Before you reach Swansea, you will find “Just Desserts Café” at Kates Berry Farm, one of the most popular stops along the Tasman Highway, mouth-watering ice creams and chocolates featuring all the goodness of fresh berries.

Just north of Swansea is where you will find several vineyards in close proximity, along with Melshell Oysters, who have been operating for 3 generations over almost 40 years. The Oyster Shack is currently closed for renovation until November 2021 and once open, will be full of quirky, fun filled goodness, and it is quickly becoming an icon of the coast. Take a short drive into Dolphin Sands, taste oysters as fresh as they get, and enjoy the view.

Milton Vineyard cellar door is full of character and looks directly out onto picture perfect vines sloping gently away into the horizon. Originally a sheep farm, the property now produces Pinot Gris, Riesling, and Gewurztraminer. Soon after on the right Spring Vale Wines, most well known for it’s spectacular Gewurztraminer, is one of the longest running vineyards on the coast.  The Cellar Door is set up in a heritage listed stable built in 1842, and everywhere you look is another intriguing piece of story.  Super tasty offerings from Mels Kitchen complement their delightful selection of wines and our insider tip: if they’re in bloom, be sure to smell the roses.

Image: Malting Lagoon Brewery at Craigie Knowe Vineyard (2020 GEWW) by Puddlehub

The tiny hamlet of Cranbrook hosts two vineyards and cellar doors; on the main road is Gala Estate – 200 years and 7 generations on the land means that these guys really know how to look after their vines.  Originally sheep and feed grain farmers, the family moved into grapes as a way to help replenish the land and they haven’t looked back.  The vineyard is quite young, but the number of awards is proof that they are producing premium vines.  You will not regret a tasting at Gala. Be sure to book ahead and while you’re there, grab yourself a blanket.   They are still farming sheep and producing world class, ethically farmed wool.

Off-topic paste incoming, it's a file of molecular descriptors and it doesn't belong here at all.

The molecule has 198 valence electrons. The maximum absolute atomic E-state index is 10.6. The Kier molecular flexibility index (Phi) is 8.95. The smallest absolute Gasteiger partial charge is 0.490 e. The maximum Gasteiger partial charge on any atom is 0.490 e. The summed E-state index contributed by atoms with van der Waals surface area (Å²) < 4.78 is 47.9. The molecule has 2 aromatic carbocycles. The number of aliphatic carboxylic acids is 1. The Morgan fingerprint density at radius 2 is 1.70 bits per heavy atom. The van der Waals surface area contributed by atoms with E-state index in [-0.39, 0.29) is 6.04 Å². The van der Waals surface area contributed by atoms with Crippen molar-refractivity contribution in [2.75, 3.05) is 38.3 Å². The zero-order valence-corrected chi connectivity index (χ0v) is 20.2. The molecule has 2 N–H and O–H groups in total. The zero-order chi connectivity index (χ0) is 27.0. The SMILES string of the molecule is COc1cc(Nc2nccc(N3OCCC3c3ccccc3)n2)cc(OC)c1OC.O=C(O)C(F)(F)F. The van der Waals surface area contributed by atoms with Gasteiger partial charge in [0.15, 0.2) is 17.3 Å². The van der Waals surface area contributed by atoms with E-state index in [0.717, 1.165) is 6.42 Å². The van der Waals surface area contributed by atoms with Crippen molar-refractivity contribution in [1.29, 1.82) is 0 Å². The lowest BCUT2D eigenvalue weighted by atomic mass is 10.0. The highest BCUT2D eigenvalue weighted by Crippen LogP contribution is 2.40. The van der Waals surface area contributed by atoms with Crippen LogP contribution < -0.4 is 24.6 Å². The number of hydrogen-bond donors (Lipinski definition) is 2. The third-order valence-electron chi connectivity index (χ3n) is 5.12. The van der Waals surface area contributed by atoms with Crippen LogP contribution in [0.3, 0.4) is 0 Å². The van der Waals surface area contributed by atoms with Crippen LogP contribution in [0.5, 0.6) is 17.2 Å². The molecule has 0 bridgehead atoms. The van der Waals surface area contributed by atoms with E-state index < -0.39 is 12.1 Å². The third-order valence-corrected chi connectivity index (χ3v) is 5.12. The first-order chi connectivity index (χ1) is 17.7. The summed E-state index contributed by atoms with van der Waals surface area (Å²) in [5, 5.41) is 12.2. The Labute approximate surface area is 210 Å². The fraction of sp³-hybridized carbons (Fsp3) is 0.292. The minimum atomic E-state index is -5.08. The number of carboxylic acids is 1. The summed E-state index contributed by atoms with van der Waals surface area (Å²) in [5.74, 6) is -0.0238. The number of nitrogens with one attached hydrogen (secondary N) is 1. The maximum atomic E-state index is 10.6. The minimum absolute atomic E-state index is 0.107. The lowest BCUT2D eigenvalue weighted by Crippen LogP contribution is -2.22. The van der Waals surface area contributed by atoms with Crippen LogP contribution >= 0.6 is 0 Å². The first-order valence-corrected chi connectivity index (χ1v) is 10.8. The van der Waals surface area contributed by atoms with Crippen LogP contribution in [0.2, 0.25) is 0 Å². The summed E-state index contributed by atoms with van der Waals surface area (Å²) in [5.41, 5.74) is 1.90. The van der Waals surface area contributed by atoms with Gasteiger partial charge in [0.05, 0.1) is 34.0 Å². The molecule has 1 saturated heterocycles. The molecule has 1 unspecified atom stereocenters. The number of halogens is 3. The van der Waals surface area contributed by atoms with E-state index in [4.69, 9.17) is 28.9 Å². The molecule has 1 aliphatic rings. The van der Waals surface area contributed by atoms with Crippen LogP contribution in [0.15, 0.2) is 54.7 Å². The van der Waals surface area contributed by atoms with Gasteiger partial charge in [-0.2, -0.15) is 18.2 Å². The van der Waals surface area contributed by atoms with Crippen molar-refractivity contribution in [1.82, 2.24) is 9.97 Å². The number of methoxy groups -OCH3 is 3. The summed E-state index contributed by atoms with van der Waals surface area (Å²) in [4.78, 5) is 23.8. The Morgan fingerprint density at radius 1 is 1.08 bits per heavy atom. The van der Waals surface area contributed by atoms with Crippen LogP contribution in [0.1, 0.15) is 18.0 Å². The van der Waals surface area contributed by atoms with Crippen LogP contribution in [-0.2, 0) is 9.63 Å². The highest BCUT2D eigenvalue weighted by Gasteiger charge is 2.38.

If you take the road just opposite Gala, a short distance in is Craigie Knowe Vineyard, home to some of the first vines planted on the coast, originally planted by retired dentist John Austwick, the vineyard is now owned and operated by the Travers family. The wine is exceptional and the cellar door is a regular crowd pleaser with weekend events a regular affair.  Music, food, bespoke, locally brewed beer and spectacular wines make for an incredibly wonderful afternoon. (Don’t miss the wine and chocolate pairing!)

Devil’s Corner is currently undergoing a major upgrade which will include a new event space, but is operating a temporary cellar door ‘The Little Devil’. The vineyard is proudly owned by the Brown Brothers group. The location is breathtaking and boasts one of the most iconic views on the coast from the cellar door; across the vineyard with Great Oyster Bay and the Hazards Mountains Range in the background. Devil’s Corner regularly hosts local and travelling musicians.